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    No you dont have to uninstall windows to use puppy. You will download a 50mb iso file (choose either the one with Firefox or the one with Opera browser) and burn it to cdr making sure you check iso option in your burning software (usually a box you tick for this iso burning option or something simular). The software has to translate it. Just the iso file burned to cd, without this translation, does nothing for you. Most windows and linux cdburner software are capable of doing this. If your XP software isnt capable, there is some free XP burner software that can do this. Ask if you need it and I will look it up. Heck as Puppy progresses, I use the old Puppy to download and burn the new cd. Puppy offers Gcombust cdrburner. There are slicker linux cdr burner software gui frontends but this one works ok. Or you actually can do it from commandline if you really want to. I never do. Anyway, once properly burned to cd, you can boot your computer from this cd (set in your bios for your computer to first try to boot from cdrom). Puppy should boot and you can see what its like and even use it just that way without installing it at all. Or you can install it one of two ways to hardrive partition or you can copy it to usb keydrive and boot it from there or I believe if you have a super floppy drive you can even boot Puppy from that.

    I personally like a traditional install to hardrive since I like to tinker with Puppy a bit and for me this seems easier. I also like having both Firefox and Opera. I usually get the Firefox version of Puppy and add Opera after installing it to hardrive. Also add some games (there is a real neat pinball game that will work on Puppy though its rather large, windows version too if anybody is interested). All this is explained on Puppy website and in the Puppy discussion forums. Puppy discussion group is newbie friendly. Dont be afraid to post. Two other small linuxes worth mentioning (and simular to Puppy) are DamnSmallLinux and AstrumiLinux. I like Puppy best. If you want a larger version of linux try the Knoppix cd. Any computer capable of XP should handle it with no problems and I've even gotten knoppix to boot on an old pentium though it was slow. Lots of software and knoppix either can run from cdrom/ram or you can do a hardrive install. In this medium range I like Knoppix or Mepis, but there are for sure others. Windows users tend to like Xandros. Its commercial but free version for private use. It is familiar like windows and like windows will try to outguess you though it installs to hardrive very easy. If you really want the full bloated deal, there are always the major distributions with anything you can think of and plenty you cant, like Debian, Red Hat, Suse, Mandrake, etc.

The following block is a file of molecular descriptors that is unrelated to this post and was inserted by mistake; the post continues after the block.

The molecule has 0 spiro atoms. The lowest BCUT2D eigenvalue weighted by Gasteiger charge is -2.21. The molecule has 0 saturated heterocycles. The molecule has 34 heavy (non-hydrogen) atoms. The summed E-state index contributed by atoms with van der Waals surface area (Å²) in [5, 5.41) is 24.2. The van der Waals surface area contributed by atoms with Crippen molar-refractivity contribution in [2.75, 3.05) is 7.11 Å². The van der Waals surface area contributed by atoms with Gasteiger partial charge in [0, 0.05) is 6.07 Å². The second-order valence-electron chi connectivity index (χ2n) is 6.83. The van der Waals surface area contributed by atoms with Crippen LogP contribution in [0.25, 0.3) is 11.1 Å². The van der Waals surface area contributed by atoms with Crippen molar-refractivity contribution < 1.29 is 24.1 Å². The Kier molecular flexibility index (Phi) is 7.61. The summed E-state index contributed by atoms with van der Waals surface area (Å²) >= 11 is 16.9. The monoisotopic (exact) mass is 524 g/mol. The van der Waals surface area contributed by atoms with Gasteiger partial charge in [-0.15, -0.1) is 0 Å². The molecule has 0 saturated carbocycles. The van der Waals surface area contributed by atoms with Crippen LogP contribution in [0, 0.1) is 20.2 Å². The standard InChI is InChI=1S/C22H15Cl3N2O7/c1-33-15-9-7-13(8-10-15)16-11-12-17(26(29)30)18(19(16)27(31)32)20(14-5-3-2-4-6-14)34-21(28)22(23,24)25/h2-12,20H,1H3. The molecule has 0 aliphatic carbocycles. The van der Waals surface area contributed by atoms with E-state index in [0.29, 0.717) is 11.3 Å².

Might mention Puppy comes with ROX file manager. ROX is best file manager that I have seen or at least the way my brain works it makes most sense of any I've run across. Maybe I just have ROX in my head. Odd its rarely offered in other linux distributions though you can add it to nearly any.

    Feel free to ask me questions about puppy (I'll try) or go to the discussion group. Can do a search for previously asked questions about topic or just post. Barry is the developer and gladly answers questions. Be a bit patient for answers and remember time differences, he's in Australia and has to sleep sometime. Some others there especially GuestToo are very knowlegable about Linux. I've learned quite a bit especially from GuestToo's postings.

    Might add that the only problem you might run into is with your modem. Many windows computers come with a software modem, also called a "winmodem" Puppy supports some of these and there are linux drivers for some proprietary ones that cant be included with Puppy. However with Linux or Windows, a hardware modem works best. My computer still has an isa slot and old isa hardware modems are very cheap. I got whole pile of them for couple bucks since modern motherboards dont have isa slots. (I use them as they are far cheaper than surge protectors....) Even the external hardware modems that fit serial port are pretty cheap used on ebay, just watch out for those making their profit on shipping. There are even adapters to convert these serial modems to usb as some really modern computers no longer have a serial port. Regular usb modems tend not to be hardware modems.
     
  5. FrankTheTank

    FrankTheTank Well-Known Member

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    I currently use WInXP...and although i have a few problems here and there, i've wanted to make the switch (I'll probably get another drive for LInux--notebook computer--while keeping XP on the old drive).

    I'm still not sure what i want to go with (i've used older versions of Redhat, an OpenLinux). I recently came across a good slashdot article (theres many!) on Linux... http://linux.slashdot.org

    i'm thinking about Ubuntu...
     
  6. HermitJohn

    HermitJohn Well-Known Member

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    Really, try a variety of the live cd versions of linux. There are many, many choices. Most are much larger download than Puppy so unless you have a fast connection... However there are various online stores that sell cd copies of the free downloads, like couple bucks per cd. Also some sell on ebay. Just plop in the cd and set your computers bios to boot from cdrom drive and youre off to the races. You get an idea of what you are going to get without the hassle of an install. And if you really like a particular live cd, then most offer option to install to hardrive.